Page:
“Mnambithi is the name of a river. It is a fair name and it is a universal name. But if a name change is necessary, it should be done at a time when it is more financially viable to do so. With all that said, the vote was open and fair judging from the meetings I attended. We had the chance to voice our opinions. We had our chance and if it changes, unfortunately, we will have to accept it.”

Jennifer Wallace, spokesperson for the Northern KZN Chamber of Commerce, said: “The proposed timing for Ladysmith's name change is worrying. Business confidence is at an all-time low, with companies facing financial losses and anticipating job cuts. Service delivery is inconsistent, leaving residents and factories without water.

“Instead of investing in name changes, shouldn't government departments collaborate across levels to address these urgent issues and rebuild confidence? Let's prioritise solving these problems before considering name changes. Additionally, the government overlooks the unplanned costs these name changes impose on businesses.”

Ian Thurlow, a resident and former chairman of the Ladysmith Residents Association, said by changing the name of Ladysmith the town was going to lose its identity.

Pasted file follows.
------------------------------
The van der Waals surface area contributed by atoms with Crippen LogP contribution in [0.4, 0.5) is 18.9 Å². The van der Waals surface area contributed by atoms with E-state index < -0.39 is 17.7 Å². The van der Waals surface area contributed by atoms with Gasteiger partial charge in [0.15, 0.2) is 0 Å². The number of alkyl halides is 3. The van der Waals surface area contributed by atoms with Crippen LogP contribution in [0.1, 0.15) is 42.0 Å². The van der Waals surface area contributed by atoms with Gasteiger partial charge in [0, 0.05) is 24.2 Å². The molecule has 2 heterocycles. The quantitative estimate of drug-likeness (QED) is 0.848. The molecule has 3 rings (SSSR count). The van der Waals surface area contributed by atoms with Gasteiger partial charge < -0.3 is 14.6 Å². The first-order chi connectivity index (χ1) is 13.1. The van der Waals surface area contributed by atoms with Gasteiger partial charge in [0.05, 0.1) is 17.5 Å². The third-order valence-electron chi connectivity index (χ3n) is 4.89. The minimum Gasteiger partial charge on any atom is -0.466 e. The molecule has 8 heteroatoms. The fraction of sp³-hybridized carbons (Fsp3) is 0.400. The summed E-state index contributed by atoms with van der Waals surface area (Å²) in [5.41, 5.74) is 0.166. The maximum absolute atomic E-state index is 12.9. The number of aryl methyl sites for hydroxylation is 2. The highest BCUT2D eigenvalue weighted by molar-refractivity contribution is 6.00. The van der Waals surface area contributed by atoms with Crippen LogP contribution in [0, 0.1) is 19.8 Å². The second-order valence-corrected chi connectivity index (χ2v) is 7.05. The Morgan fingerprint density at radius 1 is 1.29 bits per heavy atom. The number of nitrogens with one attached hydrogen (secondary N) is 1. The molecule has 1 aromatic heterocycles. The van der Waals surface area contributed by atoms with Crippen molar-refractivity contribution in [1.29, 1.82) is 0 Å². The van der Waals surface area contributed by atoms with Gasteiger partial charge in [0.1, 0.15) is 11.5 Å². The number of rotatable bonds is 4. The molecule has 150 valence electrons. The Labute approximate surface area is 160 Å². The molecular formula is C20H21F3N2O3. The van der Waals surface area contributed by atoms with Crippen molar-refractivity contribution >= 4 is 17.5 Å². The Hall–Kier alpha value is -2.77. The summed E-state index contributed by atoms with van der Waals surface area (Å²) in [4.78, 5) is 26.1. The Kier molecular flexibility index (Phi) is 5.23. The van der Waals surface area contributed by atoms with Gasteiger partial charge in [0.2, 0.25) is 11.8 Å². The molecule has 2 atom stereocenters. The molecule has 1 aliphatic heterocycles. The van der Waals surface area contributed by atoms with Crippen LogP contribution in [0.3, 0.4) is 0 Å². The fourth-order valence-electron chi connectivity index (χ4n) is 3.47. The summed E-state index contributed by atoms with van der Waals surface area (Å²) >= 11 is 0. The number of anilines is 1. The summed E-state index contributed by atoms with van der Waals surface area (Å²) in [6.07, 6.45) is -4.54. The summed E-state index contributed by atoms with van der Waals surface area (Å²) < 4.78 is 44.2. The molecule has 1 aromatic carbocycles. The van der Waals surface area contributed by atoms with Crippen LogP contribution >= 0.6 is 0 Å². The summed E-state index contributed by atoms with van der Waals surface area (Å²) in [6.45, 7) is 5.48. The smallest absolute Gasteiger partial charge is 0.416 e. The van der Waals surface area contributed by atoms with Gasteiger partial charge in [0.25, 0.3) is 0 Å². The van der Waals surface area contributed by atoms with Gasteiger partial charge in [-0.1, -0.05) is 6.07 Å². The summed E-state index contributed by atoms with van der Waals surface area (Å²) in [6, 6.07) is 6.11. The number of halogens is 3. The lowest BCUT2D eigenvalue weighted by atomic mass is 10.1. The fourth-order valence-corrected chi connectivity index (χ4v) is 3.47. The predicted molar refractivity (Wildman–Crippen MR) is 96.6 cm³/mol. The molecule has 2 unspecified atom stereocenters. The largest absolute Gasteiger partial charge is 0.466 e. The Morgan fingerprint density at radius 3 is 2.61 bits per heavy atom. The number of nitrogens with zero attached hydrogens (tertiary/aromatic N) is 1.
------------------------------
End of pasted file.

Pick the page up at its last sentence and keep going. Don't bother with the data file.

“The Siege of Ladysmith has huge historical connections. So certainly from that perspective, it is a waste to change the name. Our understanding is that if residents are unhappy after the results are released, you can make submissions and take it from there. But I think the general feeling is that government has already made up its mind.”

Olifant said there were other names proposed, but these did not qualify in terms of the South African Geographical Names Council Act, 1998 (Act 118 of 1998). The names that did not qualify included: “Yithi Abafana Basemnambithi” (Say the Boys of Mnambithi) and “Ladysmith Black Mambazo”.

The POST asked Olifant what the related cost of a name change would be. He referred the publication to the national DSAC.

Zimasa Velaphi, spokesperson for the national DSAC, said: “The Department of Sport, Arts and Culture, SAGNC, and the minister have not processed an application for the name change of Ladysmith. It is possible that a name change application is still being processed at the local level.

“Name change applications do not cost money apart from honoraria paid to members of the South African Geographical Names Council and a small fee for the publishing of government gazettes once the Minister has made decisions on names submitted to him for a decision.”

A statement on December 8, on the national department’s website said the SAGNC mandate was to lead the transformation of South Africa’s naming landscape.

“As we all know, many names of our villages, towns, and cities still reflect the languages and cultural heritage of both the colonial and apartheid administrations. One hundred and fifty-seven geographical names have been standardized throughout the country for the past three years.”

Some of the most recent name changes include Solomon Linda (previously Pomeroy, KZN), Gqeberha (previously Port Elizabeth, Eastern Cape), King Phalo Airport (previously East London Airport, Eastern Cape) and KwaNojoli (previously Somerset East also in the Eastern Cape).